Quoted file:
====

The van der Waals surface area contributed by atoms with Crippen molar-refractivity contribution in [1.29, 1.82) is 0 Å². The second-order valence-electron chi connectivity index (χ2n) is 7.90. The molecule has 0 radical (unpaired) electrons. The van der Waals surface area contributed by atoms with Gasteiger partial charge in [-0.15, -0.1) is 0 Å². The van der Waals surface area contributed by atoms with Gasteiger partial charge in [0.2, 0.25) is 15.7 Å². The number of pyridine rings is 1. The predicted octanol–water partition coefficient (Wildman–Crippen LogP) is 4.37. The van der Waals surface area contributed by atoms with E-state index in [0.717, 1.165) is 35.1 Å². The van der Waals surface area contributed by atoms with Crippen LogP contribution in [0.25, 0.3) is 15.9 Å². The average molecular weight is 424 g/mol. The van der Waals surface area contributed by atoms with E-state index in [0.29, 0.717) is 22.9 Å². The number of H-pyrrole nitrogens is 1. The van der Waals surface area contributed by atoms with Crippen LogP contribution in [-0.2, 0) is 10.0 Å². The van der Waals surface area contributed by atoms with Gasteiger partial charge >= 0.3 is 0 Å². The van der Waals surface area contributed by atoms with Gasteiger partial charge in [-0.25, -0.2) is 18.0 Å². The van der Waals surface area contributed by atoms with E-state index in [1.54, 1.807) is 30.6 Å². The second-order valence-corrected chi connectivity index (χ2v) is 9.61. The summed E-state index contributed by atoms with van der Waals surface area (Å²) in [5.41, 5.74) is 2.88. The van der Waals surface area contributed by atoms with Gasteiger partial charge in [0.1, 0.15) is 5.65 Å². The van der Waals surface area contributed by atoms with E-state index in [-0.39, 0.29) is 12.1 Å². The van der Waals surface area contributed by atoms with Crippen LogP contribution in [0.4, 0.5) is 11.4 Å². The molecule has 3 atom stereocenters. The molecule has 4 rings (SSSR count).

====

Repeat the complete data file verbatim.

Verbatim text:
The van der Waals surface area contributed by atoms with Crippen molar-refractivity contribution in [1.29, 1.82) is 0 Å². The second-order valence-electron chi connectivity index (χ2n) is 7.90. The molecule has 0 radical (unpaired) electrons. The van der Waals surface area contributed by atoms with Gasteiger partial charge in [-0.15, -0.1) is 0 Å². The van der Waals surface area contributed by atoms with Gasteiger partial charge in [0.2, 0.25) is 15.7 Å². The number of pyridine rings is 1. The predicted octanol–water partition coefficient (Wildman–Crippen LogP) is 4.37. The van der Waals surface area contributed by atoms with E-state index in [0.717, 1.165) is 35.1 Å². The van der Waals surface area contributed by atoms with Crippen LogP contribution in [0.25, 0.3) is 15.9 Å². The average molecular weight is 424 g/mol. The van der Waals surface area contributed by atoms with E-state index in [0.29, 0.717) is 22.9 Å². The number of H-pyrrole nitrogens is 1. The van der Waals surface area contributed by atoms with Crippen LogP contribution in [-0.2, 0) is 10.0 Å². The van der Waals surface area contributed by atoms with Gasteiger partial charge >= 0.3 is 0 Å². The van der Waals surface area contributed by atoms with Gasteiger partial charge in [-0.25, -0.2) is 18.0 Å². The van der Waals surface area contributed by atoms with E-state index in [1.54, 1.807) is 30.6 Å². The second-order valence-corrected chi connectivity index (χ2v) is 9.61. The summed E-state index contributed by atoms with van der Waals surface area (Å²) in [5.41, 5.74) is 2.88. The van der Waals surface area contributed by atoms with Gasteiger partial charge in [0.1, 0.15) is 5.65 Å². The van der Waals surface area contributed by atoms with E-state index in [-0.39, 0.29) is 12.1 Å². The van der Waals surface area contributed by atoms with Crippen LogP contribution in [0.4, 0.5) is 11.4 Å². The molecule has 3 atom stereocenters. The molecule has 4 rings (SSSR count).